Whodunit murder mysteries and movies used to be very popular a long time ago. Can it win crowds again? Knives Out is willing to take that risk.
This film takes the common classic styles of the ‘whodunit’ murder mysteries that used to be very common in Agatha Christie mysteries and in classic movies and television of the past. The film reminds you of that charm. It keeps you intrigued from start to finish of the whole story. The film also provides some comedic twists whether it be the main protagonist’s illness, the eccentricities of the late millionaire in his lifetime, or the characters of the family members Marta has to deal with. However the film does an excellent job in taking this classic style of thriller film to the modern world. It presents a situation in today’s world of a rich eccentric man who dies and people don’t know whether it’s a suicide or murder. To makes things even crazier, the deceased had willed everything to the nurse, leaving the family to suspect the nurse behind this all. It’s a difficult mix to do, but Johnson succeeds in delivering such a film.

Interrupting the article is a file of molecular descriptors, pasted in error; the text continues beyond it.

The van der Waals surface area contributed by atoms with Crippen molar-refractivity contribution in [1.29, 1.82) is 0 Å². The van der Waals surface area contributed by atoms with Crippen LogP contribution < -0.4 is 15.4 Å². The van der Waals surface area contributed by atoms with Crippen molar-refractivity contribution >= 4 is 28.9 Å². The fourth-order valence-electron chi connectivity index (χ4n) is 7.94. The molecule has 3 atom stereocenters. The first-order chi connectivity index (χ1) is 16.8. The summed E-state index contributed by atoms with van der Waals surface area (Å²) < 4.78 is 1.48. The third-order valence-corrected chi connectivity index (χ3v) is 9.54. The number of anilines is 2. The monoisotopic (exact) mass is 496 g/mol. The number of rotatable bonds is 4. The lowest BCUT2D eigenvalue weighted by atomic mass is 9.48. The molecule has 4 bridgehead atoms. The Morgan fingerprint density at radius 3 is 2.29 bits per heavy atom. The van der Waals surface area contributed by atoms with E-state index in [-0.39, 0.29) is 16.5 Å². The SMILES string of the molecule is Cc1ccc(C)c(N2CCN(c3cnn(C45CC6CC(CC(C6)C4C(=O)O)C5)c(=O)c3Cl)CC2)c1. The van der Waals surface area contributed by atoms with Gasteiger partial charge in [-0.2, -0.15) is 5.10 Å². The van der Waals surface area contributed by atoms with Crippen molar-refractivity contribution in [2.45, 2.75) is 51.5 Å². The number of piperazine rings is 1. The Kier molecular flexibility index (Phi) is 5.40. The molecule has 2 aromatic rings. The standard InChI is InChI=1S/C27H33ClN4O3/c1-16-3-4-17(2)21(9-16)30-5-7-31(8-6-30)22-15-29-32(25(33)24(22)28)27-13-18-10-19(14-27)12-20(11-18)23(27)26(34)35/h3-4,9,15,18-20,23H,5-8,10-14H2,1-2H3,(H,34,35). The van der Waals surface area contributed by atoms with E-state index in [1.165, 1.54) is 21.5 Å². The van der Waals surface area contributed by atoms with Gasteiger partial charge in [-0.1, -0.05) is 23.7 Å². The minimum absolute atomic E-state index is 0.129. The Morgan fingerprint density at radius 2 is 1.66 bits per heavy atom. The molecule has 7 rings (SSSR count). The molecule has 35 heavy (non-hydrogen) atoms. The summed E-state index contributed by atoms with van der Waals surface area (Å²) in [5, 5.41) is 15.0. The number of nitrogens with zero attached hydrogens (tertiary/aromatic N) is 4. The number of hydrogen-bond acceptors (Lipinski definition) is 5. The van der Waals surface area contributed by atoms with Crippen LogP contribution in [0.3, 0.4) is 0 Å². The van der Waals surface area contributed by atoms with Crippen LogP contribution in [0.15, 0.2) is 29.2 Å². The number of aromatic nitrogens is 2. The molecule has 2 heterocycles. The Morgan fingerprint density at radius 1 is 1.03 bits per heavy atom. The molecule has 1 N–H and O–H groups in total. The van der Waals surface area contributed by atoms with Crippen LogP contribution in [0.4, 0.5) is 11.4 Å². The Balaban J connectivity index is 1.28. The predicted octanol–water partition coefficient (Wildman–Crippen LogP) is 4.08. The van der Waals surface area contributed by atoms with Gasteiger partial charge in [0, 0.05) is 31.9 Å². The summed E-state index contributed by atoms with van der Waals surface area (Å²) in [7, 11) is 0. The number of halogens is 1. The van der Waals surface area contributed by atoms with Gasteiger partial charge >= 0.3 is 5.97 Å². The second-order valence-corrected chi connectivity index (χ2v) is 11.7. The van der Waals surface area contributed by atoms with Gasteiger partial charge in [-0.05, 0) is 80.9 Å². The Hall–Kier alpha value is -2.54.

One of the things I like about this film is that it’s a ‘whodunit’ film that succeeds in being comical. We all know it’s a suicide, but we are intrigues when we see Marta follow all of Harlan’s instructions so that she’s not framed for his death, that really is a suicide. It presents a bizarre situation where one wonders if Marta really does deserve all the money and the house in Harlan’s will. Over time, you learn that the Thrombeys are first-class lowlives. Even the most liberal of the Thrombeys are ready to exploit Marta’s status as the daughter of an illegal immigrant to get their piece of Harlan’s will. It’s easy to see that at the very end as Ransom is arrested and the whole family watches him being taken away while Marta watches from the balcony of the mansion. By that time, you can understand why it’s Marta looking down upon the surviving Thrombeys. They’re first-class vermin!